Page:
Gut Health Concerns: Impact of Popular Diets Revealed

Studies indicate that low-carb diets like paleo and keto, though widely accepted as diet options, may not necessarily provide optimal gut health benefits.

Researchers discovered that, out of five eating patterns, people who followed an exclusion diet consisting primarily of fats, non-starchy vegetables and animal products had lower Bifidobacterium counts – an essential member of gut microbiome health.

Researchers also discovered that those following a flexitarian diet, which features both plant-based foods as well as dairy and meat products, possessed among the most diverse gut microbiomes compared to people following standard American diets.

Researchers examined the diets of 1800 individuals participating in the American Gut Project, an ongoing effort that explores microbiome composition. Utilizing food consumption surveys, individuals were divided into 5 groups according to their long-term dietary consumption:

A plant-based diet: Primarily comprised of vegans and vegetarians who consumed minimal or no meat and consumed an abundance of vegetables, fruits, and whole grains – providing this approach with the highest fiber intake compared to all four other dietary approaches.
Flexitarian Diet: People following this type of diet typically consumed an abundance of plant-based foods while still including meat and dairy foods in their diets.
American diet: rich in whole-grain cereals, nuts, and dairy products but lacking in vegetables. Refined grains were abundant as were sugary sweets compared with vegetables which was seen as essential.
A standard American diet: This provided the poorest quality diet available, consisting of excessive processed food consumption and sugar-sweetened beverages as well as inadequate plant-based food consumption and fiber consumption.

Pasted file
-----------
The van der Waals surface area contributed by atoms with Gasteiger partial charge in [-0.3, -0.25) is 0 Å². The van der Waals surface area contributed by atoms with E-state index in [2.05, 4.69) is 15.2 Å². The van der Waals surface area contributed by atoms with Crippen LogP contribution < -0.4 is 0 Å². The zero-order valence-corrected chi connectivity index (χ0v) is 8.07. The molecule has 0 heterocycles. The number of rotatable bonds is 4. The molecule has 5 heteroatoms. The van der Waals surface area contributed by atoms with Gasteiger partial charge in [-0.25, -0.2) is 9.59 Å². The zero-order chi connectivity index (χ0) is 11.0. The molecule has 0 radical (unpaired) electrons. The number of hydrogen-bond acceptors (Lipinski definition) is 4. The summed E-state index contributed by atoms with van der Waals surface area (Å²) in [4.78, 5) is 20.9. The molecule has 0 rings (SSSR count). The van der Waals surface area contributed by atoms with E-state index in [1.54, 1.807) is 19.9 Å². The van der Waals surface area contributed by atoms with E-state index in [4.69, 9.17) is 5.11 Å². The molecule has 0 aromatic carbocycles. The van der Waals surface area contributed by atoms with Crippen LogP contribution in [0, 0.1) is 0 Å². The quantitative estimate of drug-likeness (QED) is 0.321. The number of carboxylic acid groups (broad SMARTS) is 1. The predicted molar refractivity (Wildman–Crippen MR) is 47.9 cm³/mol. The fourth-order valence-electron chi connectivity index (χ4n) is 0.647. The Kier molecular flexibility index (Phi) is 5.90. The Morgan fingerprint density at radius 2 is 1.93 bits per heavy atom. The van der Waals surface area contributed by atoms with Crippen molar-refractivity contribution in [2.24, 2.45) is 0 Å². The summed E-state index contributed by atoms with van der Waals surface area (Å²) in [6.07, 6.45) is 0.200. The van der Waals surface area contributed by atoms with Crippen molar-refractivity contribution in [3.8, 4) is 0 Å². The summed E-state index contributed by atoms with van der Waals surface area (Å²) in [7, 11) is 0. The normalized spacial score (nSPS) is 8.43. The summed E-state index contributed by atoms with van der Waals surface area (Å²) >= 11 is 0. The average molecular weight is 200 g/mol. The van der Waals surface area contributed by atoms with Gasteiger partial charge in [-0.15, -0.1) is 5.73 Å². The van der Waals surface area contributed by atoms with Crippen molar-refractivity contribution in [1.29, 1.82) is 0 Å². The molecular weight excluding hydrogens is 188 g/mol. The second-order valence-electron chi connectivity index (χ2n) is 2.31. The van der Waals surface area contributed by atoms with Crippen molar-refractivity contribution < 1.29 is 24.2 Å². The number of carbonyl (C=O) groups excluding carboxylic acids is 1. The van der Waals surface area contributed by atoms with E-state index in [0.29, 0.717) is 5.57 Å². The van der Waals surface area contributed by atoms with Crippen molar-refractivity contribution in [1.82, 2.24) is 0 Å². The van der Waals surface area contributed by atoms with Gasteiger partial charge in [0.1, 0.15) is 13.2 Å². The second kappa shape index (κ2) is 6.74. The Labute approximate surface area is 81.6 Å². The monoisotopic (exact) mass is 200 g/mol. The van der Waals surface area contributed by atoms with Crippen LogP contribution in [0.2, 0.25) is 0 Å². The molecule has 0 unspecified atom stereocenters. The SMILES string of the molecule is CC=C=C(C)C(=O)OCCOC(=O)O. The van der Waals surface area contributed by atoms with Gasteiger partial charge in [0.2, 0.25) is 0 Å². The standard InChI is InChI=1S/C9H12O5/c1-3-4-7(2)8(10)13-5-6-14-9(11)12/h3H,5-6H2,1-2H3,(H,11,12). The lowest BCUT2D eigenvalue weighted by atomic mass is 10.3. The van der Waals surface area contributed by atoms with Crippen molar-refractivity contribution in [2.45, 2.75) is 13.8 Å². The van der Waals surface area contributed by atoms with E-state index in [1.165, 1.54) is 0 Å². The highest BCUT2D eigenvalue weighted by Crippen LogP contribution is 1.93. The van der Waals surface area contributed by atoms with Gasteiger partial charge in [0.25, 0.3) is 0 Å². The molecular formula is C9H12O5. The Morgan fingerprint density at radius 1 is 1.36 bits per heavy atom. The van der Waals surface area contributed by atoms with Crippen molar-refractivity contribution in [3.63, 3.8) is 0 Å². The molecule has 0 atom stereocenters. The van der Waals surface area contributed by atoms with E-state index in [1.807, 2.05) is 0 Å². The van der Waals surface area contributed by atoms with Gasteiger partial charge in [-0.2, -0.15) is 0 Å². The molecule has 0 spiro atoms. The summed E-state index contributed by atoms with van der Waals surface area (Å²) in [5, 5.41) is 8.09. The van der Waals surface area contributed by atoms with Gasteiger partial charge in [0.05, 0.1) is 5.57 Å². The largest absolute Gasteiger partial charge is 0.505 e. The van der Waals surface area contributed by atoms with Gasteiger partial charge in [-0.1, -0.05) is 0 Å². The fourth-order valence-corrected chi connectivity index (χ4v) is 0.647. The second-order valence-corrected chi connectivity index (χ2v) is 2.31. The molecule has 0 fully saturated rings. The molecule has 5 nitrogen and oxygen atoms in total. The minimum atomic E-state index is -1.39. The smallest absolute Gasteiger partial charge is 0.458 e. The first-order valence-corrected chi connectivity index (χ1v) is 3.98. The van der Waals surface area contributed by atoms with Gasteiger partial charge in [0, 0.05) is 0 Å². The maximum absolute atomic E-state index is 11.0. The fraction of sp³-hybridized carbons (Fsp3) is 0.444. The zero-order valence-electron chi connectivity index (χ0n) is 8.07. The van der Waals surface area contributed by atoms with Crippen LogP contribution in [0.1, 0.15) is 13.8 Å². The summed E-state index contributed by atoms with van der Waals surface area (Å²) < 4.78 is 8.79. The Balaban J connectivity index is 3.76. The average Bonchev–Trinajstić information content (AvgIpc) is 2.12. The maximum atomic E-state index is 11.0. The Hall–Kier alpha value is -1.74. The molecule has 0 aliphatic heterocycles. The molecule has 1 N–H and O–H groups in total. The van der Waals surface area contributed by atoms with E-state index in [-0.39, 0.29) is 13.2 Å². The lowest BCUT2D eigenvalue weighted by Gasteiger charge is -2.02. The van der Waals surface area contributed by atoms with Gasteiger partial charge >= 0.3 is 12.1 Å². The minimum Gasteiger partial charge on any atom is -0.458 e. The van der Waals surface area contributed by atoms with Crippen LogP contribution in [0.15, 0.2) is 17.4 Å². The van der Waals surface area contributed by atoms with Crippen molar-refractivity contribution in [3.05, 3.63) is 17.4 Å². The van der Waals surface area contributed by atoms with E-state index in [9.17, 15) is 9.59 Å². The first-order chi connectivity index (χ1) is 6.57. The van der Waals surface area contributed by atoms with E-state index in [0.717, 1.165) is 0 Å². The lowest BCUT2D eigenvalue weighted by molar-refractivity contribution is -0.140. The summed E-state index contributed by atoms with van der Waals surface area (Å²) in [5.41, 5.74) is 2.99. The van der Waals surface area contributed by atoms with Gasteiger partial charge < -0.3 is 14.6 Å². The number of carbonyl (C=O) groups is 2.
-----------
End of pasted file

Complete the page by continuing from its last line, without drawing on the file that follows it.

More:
Exclusion Diet: This diet consisted of the highest amounts of fats and animal products while having the least carbohydrates; in comparison with all other approaches it virtually excluded sweet or starchy products from its menu.
Gut microbiome analysis revealed that alpha diversity, or the measure of various types of bacteria present, was significantly lower among those following a standard American diet than with those following a flexitarian approach featuring animal and plant foods as well as high amounts of dairy products. Individuals on an exclusion diet also possessed lower relative abundances of beneficial Bifidobacterium bacteria found within the gut.

Studies revealed that overall diet had the greatest correlation with gut microbiome than individual components like proteins or fiber alone. Furthermore, they demonstrated how flexitarianism (an eating approach that incorporates more plant foods but doesn’t exclude animal products completely) contributed significantly to improving quality of overall diet as one of the diets with the greatest positive impact on gut microbiome health.

This study adds to prior research by supporting the idea that eating a variety of food groups without completely restricting grain foods rich in fiber or animal products such as fermented dairy products is key for creating a balanced gut microbiota.

This study demonstrated that alpha diversity between the standard American diet and plant-based diet were comparable, likely as a result of exclusion of some animal products such as dairy products and meat from plant-based dietary approaches. While consumption and variety of vegetables and fruit has been reported as factors linked to variations in gut microbiota, animal proteins have also been proven to increase microbial diversity.